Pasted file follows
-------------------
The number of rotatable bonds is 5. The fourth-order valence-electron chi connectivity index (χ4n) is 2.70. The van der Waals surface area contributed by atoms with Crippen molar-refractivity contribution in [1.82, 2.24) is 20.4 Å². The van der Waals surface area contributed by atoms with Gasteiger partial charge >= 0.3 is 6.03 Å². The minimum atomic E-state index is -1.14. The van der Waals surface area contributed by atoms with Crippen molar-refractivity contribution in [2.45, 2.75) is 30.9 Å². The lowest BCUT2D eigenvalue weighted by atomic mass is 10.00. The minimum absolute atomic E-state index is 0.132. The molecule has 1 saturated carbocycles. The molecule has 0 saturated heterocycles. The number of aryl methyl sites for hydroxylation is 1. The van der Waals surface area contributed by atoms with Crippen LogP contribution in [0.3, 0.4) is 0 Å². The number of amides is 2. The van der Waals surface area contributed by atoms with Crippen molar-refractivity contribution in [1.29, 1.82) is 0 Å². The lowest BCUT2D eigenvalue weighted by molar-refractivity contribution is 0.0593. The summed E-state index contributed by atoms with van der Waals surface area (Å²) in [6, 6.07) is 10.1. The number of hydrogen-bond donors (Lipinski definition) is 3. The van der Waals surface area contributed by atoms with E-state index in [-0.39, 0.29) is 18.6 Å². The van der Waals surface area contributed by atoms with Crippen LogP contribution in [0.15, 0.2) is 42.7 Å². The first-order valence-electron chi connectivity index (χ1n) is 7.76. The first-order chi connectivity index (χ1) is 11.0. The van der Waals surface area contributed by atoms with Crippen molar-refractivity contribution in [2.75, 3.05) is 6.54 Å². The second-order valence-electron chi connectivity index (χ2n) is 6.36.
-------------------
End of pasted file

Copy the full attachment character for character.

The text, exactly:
The number of rotatable bonds is 5. The fourth-order valence-electron chi connectivity index (χ4n) is 2.70. The van der Waals surface area contributed by atoms with Crippen molar-refractivity contribution in [1.82, 2.24) is 20.4 Å². The van der Waals surface area contributed by atoms with Gasteiger partial charge >= 0.3 is 6.03 Å². The minimum atomic E-state index is -1.14. The van der Waals surface area contributed by atoms with Crippen molar-refractivity contribution in [2.45, 2.75) is 30.9 Å². The lowest BCUT2D eigenvalue weighted by atomic mass is 10.00. The minimum absolute atomic E-state index is 0.132. The molecule has 1 saturated carbocycles. The molecule has 0 saturated heterocycles. The number of aryl methyl sites for hydroxylation is 1. The van der Waals surface area contributed by atoms with Crippen LogP contribution in [0.3, 0.4) is 0 Å². The number of amides is 2. The van der Waals surface area contributed by atoms with Crippen molar-refractivity contribution in [1.29, 1.82) is 0 Å². The lowest BCUT2D eigenvalue weighted by molar-refractivity contribution is 0.0593. The summed E-state index contributed by atoms with van der Waals surface area (Å²) in [6, 6.07) is 10.1. The number of hydrogen-bond donors (Lipinski definition) is 3. The van der Waals surface area contributed by atoms with E-state index in [-0.39, 0.29) is 18.6 Å². The van der Waals surface area contributed by atoms with Crippen LogP contribution in [0.15, 0.2) is 42.7 Å². The first-order valence-electron chi connectivity index (χ1n) is 7.76. The first-order chi connectivity index (χ1) is 11.0. The van der Waals surface area contributed by atoms with Crippen molar-refractivity contribution in [2.75, 3.05) is 6.54 Å². The second-order valence-electron chi connectivity index (χ2n) is 6.36.